The 7th Circuit Court of Appeals affirmed an Indianapolis police officer is entitled to qualified immunity in a federal civil-rights lawsuit filed after he took down a handcuffed man, fracturing the suspect’s leg in the process.
When Timothy Johnson showed up drunk to an appointment at his rehabilitation clinic, two officers arrested him after he began threatening the clinic’s therapist and security guard. The officers sat Johnson on the ground after he told them he would run away, but Johnson stood up, prompting the officers to sit him down again.
As Johnson stood up once more and began making threats, police officer Michael Rogers kicked Johnson to get him on the ground, leaving Johnson with a broken leg.
Johnson contended that the kick was designed to punish him rather than to return him to a sitting position. Rogers argued he used a leg sweep rather than a kick.
Johnson also asserted Rogers violated the Fourth Amendment by using unreasonable force during the encounter, but the Indiana Southern District Court granted summary judgment to Rogers and another officer.
The district court concluded Rogers was entitled to qualified immunity because the procedure that led to Johnson’s broken leg did not violate any of his clearly established rights, and that because Johnson pleaded guilty in state court to resisting arrest, Heck v. Humphrey, 512 U.S. 477 (1994) barred any claim under the Fourth Amendment while the judgment of conviction stands.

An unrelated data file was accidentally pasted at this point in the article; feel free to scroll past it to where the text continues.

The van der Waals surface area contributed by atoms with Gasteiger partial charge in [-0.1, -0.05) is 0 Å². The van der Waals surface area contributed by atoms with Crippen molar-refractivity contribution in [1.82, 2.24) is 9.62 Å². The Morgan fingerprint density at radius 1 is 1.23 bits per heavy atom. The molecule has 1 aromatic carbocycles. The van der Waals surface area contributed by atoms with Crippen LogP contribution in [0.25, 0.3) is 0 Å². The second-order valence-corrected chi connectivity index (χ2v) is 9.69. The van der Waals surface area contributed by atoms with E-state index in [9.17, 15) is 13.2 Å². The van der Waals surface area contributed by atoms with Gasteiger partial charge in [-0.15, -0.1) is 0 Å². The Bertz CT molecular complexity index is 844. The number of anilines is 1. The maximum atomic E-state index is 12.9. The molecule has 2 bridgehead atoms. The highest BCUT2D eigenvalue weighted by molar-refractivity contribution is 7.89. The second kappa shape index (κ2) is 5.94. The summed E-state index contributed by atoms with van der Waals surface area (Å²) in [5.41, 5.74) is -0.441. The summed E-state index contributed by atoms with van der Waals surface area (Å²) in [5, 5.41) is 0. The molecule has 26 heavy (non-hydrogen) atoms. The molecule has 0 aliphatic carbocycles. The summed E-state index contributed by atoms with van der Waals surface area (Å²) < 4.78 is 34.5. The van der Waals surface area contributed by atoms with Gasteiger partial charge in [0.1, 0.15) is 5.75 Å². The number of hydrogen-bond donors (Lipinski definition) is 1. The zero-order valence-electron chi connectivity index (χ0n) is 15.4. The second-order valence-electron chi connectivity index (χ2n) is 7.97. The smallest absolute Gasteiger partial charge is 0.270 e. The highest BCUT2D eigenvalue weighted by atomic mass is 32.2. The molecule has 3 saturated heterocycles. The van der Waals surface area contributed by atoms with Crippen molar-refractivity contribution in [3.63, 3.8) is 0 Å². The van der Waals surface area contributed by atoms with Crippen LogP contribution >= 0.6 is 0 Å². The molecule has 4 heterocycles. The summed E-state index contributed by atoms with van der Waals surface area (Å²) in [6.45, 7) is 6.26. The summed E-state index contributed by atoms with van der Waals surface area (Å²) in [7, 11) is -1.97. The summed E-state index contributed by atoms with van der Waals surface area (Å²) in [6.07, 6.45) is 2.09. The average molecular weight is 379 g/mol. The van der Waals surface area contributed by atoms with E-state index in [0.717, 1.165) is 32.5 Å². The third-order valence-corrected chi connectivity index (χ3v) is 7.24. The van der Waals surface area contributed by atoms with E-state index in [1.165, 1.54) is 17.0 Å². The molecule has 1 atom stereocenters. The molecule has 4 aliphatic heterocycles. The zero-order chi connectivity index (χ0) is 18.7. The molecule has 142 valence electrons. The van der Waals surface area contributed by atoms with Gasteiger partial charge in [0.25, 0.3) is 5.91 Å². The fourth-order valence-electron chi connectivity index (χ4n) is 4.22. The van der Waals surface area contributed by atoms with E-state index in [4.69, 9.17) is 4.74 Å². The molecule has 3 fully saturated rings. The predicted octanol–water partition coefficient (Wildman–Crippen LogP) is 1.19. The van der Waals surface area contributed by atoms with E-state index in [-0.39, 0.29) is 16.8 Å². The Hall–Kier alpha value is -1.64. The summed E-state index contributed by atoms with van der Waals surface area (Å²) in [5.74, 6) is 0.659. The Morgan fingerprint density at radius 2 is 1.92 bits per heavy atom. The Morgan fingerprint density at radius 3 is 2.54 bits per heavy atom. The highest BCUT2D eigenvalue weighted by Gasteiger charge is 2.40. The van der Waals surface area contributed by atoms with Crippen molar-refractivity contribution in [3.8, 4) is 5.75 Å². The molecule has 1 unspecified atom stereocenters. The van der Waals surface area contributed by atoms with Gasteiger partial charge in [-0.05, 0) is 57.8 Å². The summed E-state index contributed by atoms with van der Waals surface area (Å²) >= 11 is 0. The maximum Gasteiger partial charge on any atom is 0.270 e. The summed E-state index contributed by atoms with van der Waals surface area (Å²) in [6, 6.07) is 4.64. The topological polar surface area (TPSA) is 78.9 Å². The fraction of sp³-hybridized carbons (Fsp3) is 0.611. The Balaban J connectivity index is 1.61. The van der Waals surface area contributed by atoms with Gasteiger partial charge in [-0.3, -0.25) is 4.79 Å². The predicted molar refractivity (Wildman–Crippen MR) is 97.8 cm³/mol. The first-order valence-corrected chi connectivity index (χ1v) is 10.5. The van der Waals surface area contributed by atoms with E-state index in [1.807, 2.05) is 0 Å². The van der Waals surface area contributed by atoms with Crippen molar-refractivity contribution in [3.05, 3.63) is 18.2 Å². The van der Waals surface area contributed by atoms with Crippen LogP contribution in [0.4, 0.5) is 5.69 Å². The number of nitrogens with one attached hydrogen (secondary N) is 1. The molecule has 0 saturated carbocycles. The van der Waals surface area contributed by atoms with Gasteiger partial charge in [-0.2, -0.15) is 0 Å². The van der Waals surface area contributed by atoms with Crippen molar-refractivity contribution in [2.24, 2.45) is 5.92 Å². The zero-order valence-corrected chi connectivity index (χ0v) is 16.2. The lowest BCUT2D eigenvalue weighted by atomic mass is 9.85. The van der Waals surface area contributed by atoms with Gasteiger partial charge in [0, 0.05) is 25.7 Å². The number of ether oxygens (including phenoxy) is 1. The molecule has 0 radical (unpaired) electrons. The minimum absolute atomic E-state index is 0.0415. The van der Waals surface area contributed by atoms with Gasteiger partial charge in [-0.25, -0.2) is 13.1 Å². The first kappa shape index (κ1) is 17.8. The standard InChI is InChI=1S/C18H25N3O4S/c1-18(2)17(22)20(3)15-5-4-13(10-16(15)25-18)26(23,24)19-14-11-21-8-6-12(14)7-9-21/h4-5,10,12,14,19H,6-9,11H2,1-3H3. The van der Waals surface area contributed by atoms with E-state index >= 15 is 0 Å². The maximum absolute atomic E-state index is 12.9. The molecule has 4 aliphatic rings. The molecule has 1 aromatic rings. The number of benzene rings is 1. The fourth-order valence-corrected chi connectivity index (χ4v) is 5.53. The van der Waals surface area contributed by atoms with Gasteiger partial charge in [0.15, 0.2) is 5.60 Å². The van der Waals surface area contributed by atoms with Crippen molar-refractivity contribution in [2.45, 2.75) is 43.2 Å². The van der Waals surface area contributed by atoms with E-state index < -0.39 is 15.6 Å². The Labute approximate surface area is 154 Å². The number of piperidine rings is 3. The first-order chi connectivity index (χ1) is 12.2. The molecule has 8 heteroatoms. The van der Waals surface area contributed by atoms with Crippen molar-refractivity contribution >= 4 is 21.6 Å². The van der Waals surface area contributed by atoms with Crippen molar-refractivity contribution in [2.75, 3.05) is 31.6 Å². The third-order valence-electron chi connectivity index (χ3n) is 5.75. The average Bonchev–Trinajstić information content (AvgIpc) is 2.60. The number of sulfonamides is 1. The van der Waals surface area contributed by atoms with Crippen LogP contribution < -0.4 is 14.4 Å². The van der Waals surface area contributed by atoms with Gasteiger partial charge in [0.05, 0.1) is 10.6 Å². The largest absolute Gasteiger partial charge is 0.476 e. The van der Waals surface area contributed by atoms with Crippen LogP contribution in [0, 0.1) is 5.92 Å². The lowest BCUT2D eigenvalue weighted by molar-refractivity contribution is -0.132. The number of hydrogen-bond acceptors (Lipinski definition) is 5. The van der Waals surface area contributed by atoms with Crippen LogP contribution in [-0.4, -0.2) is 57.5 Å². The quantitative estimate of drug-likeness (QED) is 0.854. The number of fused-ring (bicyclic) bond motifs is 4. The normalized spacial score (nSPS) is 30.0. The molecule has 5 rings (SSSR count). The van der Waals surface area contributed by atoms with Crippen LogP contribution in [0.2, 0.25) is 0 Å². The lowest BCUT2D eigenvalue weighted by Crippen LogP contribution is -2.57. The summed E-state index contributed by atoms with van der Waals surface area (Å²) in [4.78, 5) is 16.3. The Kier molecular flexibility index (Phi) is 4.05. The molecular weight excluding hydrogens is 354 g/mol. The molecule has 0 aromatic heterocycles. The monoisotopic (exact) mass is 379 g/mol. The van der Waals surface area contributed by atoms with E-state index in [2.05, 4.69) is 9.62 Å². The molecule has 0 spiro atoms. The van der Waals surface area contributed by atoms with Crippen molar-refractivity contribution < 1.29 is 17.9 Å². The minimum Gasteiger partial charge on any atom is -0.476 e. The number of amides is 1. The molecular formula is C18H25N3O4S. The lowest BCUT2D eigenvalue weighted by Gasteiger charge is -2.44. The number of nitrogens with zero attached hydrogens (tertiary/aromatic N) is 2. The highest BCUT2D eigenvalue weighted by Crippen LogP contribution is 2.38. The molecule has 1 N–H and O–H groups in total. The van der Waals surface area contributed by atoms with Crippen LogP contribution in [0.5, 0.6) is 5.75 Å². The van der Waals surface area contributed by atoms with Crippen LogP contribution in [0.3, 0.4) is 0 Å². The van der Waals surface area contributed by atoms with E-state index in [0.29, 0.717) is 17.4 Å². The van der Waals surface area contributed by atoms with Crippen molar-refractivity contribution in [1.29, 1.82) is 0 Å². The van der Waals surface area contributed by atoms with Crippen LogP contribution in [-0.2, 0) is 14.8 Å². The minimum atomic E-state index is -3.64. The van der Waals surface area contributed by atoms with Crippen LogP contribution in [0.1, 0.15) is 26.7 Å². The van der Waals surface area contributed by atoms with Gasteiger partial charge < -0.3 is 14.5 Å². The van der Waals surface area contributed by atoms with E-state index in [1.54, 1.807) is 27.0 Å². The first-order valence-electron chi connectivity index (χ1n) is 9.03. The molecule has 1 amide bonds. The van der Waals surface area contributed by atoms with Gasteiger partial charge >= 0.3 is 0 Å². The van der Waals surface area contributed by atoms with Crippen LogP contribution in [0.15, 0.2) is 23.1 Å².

The 7th Circuit Court of Appeals affirmed the lower court’s decision in Timothy Johnson v. Michael Rogers, 19-1366, but noted that the district court’s reasons for ruling against Johnson were incompatible.
“A suit barred by the doctrine of Heck is premature and must be dismissed without prejudice, because Heck holds that the claim does not accrue until the conviction has been set aside. By contrast, a claim barred by the doctrine of qualified immunity fails on the merits and must be dismissed with prejudice. Here the district court dismissed with prejudice, an inappropriate step when Heck governs,” Circuit Judge Frank Easterbrook wrote.
Finding Heck ultimately did not block the suit, the 7th Circuit next addressed the issue of qualified immunity. It noted the available surveillance video detailing the incident was unclear and did not unambiguously establish Rogers’ actions.
“Because the video is grainy, and both Johnson and Rogers were moving at the critical moment, we cannot be sure just how the injury occurred. It looks like Rogers tried to use a knee to unbalance Johnson, and, when that did not work, used his foot — but whether Johnson’s foot motion was an effort to trip Johnson or a kick to the lower shin (or perhaps the foot) is not possible to discern,” Easterbrook wrote.
“What resolves this appeal in Rogers’s favor is this: Johnson, who had told the officers that he wanted to run away, was not under control when Rogers tried to use his knee to unbalance Johnson, who remained on his feet until Rogers took a further step. If that further step is best understood as a kick, it must also be understood as an attempt to regain control. That such an attempt causes injury, perhaps because poorly executed, does not lead to liability.”
The 7th Circuit therefore affirmed, concluding the district court properly found Rogers was entitled to qualified immunity.